[toc]Billionaire Carl Icahn is not a popular man in Atlantic City.
Despite his infamous standing among labor workers and those who watched the agonizing decline of the Trump Taj Mahal, the New Jersey Casino Reinvestment Development Authority (CRDA) is considering giving Icahn a grant to tear down the shuttered Trump Plaza, the aged, terraced structure that closed in September 2014.
New Jersey Senate President Stephen M. Sweeney will have none of it. This past month he wrote a letter to the CRDA Chariman Robert Mulcahy asking that he reconsidering giving Icahn a grant to tear down the aging Trump Plaza.
“I read with tremendous disappointment and shock that your agency is considering awarding billionaire Carl Icahn a grant of tax dollars to demolish Trump Plaza, the casino hotel that he shuttered and closed,” Sweeney wrote in the letter, which Press of Atlantic City reporter Nicholas Huba posted on Twitter.
Senate president calls Icahn a “ruthless corporate raider”
Sweeney’s letter went on to call Icahn out for being a “ruthless corporate raider,” noting that the billionaire has closed two of the city’s most iconic properties: Trump Plaza and Trump Taj Mahal.
Perhaps what is most interesting about the proposed grant is that the CRDA would use tax dollars to fund the grant, essentially using taxpayers’ money to give Icahn a pass.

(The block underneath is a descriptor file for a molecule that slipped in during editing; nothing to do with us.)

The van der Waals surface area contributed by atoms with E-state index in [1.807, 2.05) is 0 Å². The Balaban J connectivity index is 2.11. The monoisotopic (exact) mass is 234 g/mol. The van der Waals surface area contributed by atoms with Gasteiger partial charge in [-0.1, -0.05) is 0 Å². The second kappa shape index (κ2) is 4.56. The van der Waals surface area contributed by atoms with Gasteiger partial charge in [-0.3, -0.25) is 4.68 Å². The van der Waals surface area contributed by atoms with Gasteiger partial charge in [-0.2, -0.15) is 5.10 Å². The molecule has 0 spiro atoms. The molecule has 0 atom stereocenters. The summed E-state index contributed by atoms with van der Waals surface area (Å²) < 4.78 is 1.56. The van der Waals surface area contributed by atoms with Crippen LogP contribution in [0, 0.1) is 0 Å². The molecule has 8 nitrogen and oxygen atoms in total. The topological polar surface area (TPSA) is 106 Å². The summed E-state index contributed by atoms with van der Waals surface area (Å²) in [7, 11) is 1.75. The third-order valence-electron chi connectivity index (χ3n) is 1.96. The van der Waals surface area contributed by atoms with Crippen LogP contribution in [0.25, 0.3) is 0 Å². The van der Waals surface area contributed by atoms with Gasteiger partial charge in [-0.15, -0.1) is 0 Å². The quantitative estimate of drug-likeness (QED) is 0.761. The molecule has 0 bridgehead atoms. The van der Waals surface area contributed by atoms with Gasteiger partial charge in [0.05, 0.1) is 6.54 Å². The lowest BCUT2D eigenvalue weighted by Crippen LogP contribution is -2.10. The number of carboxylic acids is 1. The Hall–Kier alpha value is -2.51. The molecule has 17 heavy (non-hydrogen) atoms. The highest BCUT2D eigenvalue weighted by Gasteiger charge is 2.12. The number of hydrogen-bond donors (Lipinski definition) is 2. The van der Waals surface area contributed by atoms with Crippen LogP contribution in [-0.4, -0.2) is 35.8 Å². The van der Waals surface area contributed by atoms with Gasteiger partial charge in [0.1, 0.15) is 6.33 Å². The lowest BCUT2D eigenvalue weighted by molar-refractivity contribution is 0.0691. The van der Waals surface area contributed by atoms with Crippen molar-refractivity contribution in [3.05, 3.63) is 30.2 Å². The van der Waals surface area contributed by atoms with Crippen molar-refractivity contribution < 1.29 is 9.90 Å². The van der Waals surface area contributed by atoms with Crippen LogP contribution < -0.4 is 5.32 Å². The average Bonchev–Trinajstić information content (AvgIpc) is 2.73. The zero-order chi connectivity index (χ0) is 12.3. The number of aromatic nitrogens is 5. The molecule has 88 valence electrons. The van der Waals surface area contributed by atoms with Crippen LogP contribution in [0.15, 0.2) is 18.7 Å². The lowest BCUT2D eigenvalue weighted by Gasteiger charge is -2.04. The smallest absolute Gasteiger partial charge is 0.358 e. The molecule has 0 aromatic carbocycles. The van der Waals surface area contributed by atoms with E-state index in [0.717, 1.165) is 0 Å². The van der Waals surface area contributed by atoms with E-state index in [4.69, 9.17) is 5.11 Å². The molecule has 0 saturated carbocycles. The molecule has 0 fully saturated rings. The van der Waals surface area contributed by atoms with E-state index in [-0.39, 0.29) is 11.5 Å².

What is not known is how much that grant would be. What we do know, according to reports from NJ.com, is that the demolition will most likely be an implosion (ironically enough). The site noted that the demolition of Las Vegas’ Riviera casino cost $42 million.
Icahn’s disappointing history in Atlantic City
In the past three years, two developers have stoked the ire of AC and New Jersey casino enthusiasts: Glenn Straub and Icahn.
What makes Icahn the more vilified personality is that he descended into a bitter, cantankerous labor battle with Local 54 UNITE HERE in 2016, a siege that led to the Taj’s closure in October of that year. Straub, on the other hand, owns the TEN AC (formerly Revel) but has yet to actually open a functioning casino. Revel is in the process of being sold to AC Ocean Walk LLC, although Straub continues to deny this.
Icahn certainly didn’t help his case in the years leading up to the Taj closure, either. As far back as 2014 he penned public letters leveling scathing criticism against union leaders, often casting them in an unsavory light.
Meanwhile, workers were pleading with the owner to reinstate essential benefits lost during the Taj’s bankruptcy proceedings.
With such a history as this, it’s no wonder that Sweeney wrote the following further down in his letter to the CRDA:
“Mr. Icahn should pay — not the hardworking men and women of the region who have been savaged by his so-called corporate restructurings. Insulting, to say the least.”
Image credit: Ritu Manoj Jethani